‘In Search of Greener Grass’
So you find yourself on a TV quiz show and you are asked, “What will you do if you win the money?” Naturally your answer is going to be, “Ride a motorcycle to Mongolia.” And if this quirky start to, ‘In Search of Greener Grass’ doesn’t give you an instant hit of what to expect, then please read on.
This is a book that twists and turns from the very first page. Each subsequent page soaks you to the eyeballs with yet another graphically described adventure. But Graham Field has a very different way of looking at things, and he challenges some preconceived ideas. With just the preparation stage in chapter one, you’ll be surprised and in fact, I’ve read very few books that deal with the pre-trip wrangling’s and battles as well as this. You can tell that he’s a very experienced motorcyclist and traveller; there’s a stack of experience on offer. Something I particularly liked, is that as the adventure on his KLR 650 unfolds, he weaves in exactly how the kit choices he made worked, or didn’t.
His word pictures are excellent and with them he sends you from disasters that hurt, to pretty girls, to tales of the unexpected and to being lost as he crosses the dusty plains of Kazakhstan and Mongolia. It’s kind-hearted, funny, genuine and delightfully honest, and woven into the tale is some very good travel advice. One of my favourite quotes is, ‘Thinking outside the guidebooks, that’s where I like to take my trips.’
He even approaches some usually taboo overlanding topics; saying things that many travellers would not dare to utter. At times his bluntness risks offense, but then almost magically he puts his thoughts into perfectly reasoned acceptability. I particularly liked his excellent way of describing both solo travel, and that with other people he meets along the way. A lesser talented author or less genuine person, could have come across as being pompous and self-opinionated. Not in this case – simply honest, thought provoking and refreshing. He frequently laughs at himself, and that readily adds to the fun.
I laughed a lot and I learnt a lot. ‘In Search of Greener Grass’ is a great window into the people and cultures along Graham Field’s route to Ulan Bator and beyond. It’s a wonderfully eclectic mix of life on the road and everything.
33 Colour photographs
4 of 5 people found the following review helpful
4.0 out of 5 stars This book is a trip and not an ego trip, 28 May 2012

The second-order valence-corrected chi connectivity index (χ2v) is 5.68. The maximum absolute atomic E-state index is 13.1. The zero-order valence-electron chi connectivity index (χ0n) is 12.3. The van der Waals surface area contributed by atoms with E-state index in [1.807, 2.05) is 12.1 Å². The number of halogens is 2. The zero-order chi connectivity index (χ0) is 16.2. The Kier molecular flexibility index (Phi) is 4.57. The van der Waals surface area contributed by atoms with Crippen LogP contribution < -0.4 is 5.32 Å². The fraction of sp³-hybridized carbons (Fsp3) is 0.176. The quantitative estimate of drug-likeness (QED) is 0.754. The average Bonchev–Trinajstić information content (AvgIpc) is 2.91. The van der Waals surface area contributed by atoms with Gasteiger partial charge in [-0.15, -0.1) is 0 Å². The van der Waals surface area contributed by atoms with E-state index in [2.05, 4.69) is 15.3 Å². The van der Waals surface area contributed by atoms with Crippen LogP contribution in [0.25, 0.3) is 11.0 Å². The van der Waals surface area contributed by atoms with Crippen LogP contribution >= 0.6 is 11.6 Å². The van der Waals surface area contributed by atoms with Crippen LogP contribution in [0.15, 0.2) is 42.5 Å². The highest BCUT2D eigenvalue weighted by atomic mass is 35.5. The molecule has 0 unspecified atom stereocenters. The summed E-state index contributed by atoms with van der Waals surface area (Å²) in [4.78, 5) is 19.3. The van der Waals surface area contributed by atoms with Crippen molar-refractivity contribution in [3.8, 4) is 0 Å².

By You are going WHERE? - See all my reviews
This review is from: In Search of Greener Grass (Paperback)
This book is a trip and not an ego trip.
Giving the author 4 stars instead of 5 is my way of keeping him with his pen poised and ready to continue writing, as he should. Maybe you'll just give him 5 and be done with it. Read on and find out why.
Regular travel books these days range from the sublime to the pathetic. The range of specific motorcycle travel books has increased to where it now truly crosses over into the realm of regular travel books. This is a book about travel that happens to include a motorcycle, not just a motorcycle travel book.
So why is this important? I enjoyed this book because it fills in a lot of the gaps, the empty spaces that reside between arriving in destination x, y, and/or z, the places along the road that really do make up the journey.
Too many motorcycle travel books are tied up in making the author out to be a: hero, introspective guru, a lightning rod for cultures (though subjective analysis abounds usually), a sage expert in two wheeled travel, and/or some oddball mix of these. Graham Field presents a refreshingly glib and thought provoking look at travel and he does it from the seat of his motorcycle, the floor of a yurt, the edge of a cliff or two, the deeper part of a river crossing, and countless chairs in roadside eateries that offer fare from the delicious to the suspicious.
It is a flowing mix of details, thoughts, pithy random observations, and provocative paragraphs that will keep you reading and feeling like you are part of the "ride".
For regular travel book fans there is plenty here, ranging from a peculiar small black thing that happened to slip down a very foul hole in India and why anyone would bother to chase it, to an insider's "been there and done that" view of the accuracy of some travel guides that tend to embellish things a little too much. For motorcyclists, it is just plain fun to read, the trials and tribulations of the tent and camping, lost and found treasures in the panniers, and what it means to be a motorcyclist in some places that are off the beaten track. The comings and goings of temporary travel companions that range from the retentive to the really, really retentive.
It is probably not the way that many would choose to visit Mongolia, starting by going on a TV game show!
If you are a motorcyclist, by all means please read on.
We all know the bottom line is always going to be, "How does it stack up to the Ewan, Charley, Ted, Helge, Sam, and the tall Aussie brigade of bike travel writing?" That is the dirty little secret of motorcycle travel writing, as in other areas of life, comparisons are unavoidable, likely to result in some degree of red faced embarrassment, disappointment, depression, and all sorts of nasty things.
The answer here, though, is quite simple.
It is nowhere near the big budget adventure of Ewan and Charley, though the showbiz angle of how Field gets started is fun.
It is quite vacant of the deep, dark, and umbrella laden musings of Ted, in this case think Lichtenstein rather than Monet.
I don't know how well Field would have traveled with Helge but he, Field, probably would have tried to break him down with copious amounts of the local brews.
The tall Aussie, Adrian Scott? Well, let's see, umm, hmmmm, ok, they both have ridden Kawasaki KLR 650 bikes through Russia and that is the only place where the two authors intersect as far as similarities go in their writings.
Sam? I think if Sam had done a few more miles and lived a closer life with motorcycles prior to setting off on his first epic trip, he might have had a lot in common with Graham Field.